The pre-retiree market is huge and growing, but the time to start going after this business is slipping away for financial services companies and producers, a leading consulting firm concludes in a new analysis.
Insurers and banks could lose out on a major share of these assets unless they move now, while the market is still maturing, warns the analysis, “The Retirement Journey,” by McKinsey & Co., New York. It notes that the first wave of baby boomers already have retired, while the main body of boomers will be marching steadily in that direction for the next 15 years or so.
Those born at the boom’s peak in 1957 turn 55 in 2012, a prime age to begin pre-retirement planning, McKinsey notes.
These retirees and pre-retirees represent pre-tax earnings of $66 billion on all of the retirement-oriented assets they possess now, and that will grow to $158 billion in 2012, the consultant estimates.
That will put significant amounts of money in motion as people shift from accumulating wealth to setting up an income stream for their retirement, it says. McKinsey estimates maturing defined benefit and defined contribution retirement plans alone will let loose over $1 trillion of assets within six years.
“Driving this growth is a demographic shift unprecedented in modern U.S. history,” it adds. “The retiree segments [pre-retirees, people transitioning into retirement and full retirees] will far outstrip other segments in growth over the next 15 years, swelling by 36 million to over 100 million people.”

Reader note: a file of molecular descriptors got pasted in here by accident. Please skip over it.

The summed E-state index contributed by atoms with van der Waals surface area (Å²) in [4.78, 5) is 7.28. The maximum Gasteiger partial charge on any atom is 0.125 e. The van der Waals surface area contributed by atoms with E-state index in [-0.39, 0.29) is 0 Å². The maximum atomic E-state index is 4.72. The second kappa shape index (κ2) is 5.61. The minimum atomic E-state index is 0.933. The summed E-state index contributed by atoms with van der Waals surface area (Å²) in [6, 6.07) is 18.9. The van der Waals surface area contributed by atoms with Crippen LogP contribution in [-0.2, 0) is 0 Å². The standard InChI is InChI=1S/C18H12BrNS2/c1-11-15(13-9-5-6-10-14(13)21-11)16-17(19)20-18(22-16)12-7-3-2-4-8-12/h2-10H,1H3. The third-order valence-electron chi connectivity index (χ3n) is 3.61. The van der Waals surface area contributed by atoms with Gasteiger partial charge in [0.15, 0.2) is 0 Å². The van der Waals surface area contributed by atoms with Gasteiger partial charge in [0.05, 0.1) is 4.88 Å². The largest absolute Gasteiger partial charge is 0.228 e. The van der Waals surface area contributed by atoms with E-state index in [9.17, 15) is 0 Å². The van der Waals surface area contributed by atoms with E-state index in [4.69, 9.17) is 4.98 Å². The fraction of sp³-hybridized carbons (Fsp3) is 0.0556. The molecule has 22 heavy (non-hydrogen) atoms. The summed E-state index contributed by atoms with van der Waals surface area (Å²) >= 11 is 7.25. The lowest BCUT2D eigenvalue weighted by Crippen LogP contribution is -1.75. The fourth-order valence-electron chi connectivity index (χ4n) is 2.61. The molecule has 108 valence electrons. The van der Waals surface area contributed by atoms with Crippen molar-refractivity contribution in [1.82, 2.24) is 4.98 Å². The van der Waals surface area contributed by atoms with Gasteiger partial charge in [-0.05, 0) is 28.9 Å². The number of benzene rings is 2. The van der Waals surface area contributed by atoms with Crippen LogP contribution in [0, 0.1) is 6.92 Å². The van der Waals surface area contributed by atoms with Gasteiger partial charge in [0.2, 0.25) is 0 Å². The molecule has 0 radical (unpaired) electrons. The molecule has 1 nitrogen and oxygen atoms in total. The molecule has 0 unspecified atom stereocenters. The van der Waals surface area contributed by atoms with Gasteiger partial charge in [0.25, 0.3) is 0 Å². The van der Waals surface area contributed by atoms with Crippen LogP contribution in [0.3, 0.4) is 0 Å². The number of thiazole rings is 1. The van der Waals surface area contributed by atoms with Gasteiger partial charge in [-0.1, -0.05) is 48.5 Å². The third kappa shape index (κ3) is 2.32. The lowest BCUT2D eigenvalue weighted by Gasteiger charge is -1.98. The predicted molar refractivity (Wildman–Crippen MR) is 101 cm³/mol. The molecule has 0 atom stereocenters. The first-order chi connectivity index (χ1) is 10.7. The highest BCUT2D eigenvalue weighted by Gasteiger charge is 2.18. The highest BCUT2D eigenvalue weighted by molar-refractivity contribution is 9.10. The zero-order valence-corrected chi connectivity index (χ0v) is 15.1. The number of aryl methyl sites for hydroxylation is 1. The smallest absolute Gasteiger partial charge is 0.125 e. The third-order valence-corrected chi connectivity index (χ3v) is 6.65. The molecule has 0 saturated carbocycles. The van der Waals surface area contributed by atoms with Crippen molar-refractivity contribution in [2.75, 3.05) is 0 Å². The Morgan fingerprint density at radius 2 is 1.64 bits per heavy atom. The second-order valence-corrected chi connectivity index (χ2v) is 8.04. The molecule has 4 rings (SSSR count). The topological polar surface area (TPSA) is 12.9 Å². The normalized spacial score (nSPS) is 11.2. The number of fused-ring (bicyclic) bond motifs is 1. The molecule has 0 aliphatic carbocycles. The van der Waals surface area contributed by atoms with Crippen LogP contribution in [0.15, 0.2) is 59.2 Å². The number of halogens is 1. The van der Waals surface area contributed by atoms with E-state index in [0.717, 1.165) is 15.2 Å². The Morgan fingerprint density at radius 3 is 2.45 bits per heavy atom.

Pre-retirees have about 25% of investable assets right now, and the segment will grow to 30% in the next 10 to 15 years, McKinsey estimates.
But once they move into retirement, these assets will present lost opportunities.
With many boomers now well past 50 or rapidly approaching that milestone, a significant portion are running out of retirement choices, McKinsey points out. If they don’t get help, and soon, from financial services firms, they could have to keep on working long past normal retirement age or face years of lowered living standards.
“Financial firms that win their trust during a crucial stage in this transition are likely to enjoy long-enduring relationships with these consumers, who will soon possess two-thirds of U.S. financial assets,” McKinsey states.
A main lesson to learn from the study is that consumers look at retirement as a pie, while financial institutions often look at a narrow slice of that pie, depending on what they specialize in, says Alok Kshirsagar, a principal of McKinsey and a co-author of the report.
Insurers and producers, for instance, “look at VUL, life insurance, single-premium annuities and so on,” he says. “However, consumers look at all their assets, 401(k) plans, IRAs and bank savings, and all of that put together are the assets they are going to draw on.”
To get a bigger piece of the pie, organizations need to build teams of specialists whose knowledge and skills complement each other, the study concludes. Advisors themselves may need to ally with others whose know-how balances their own.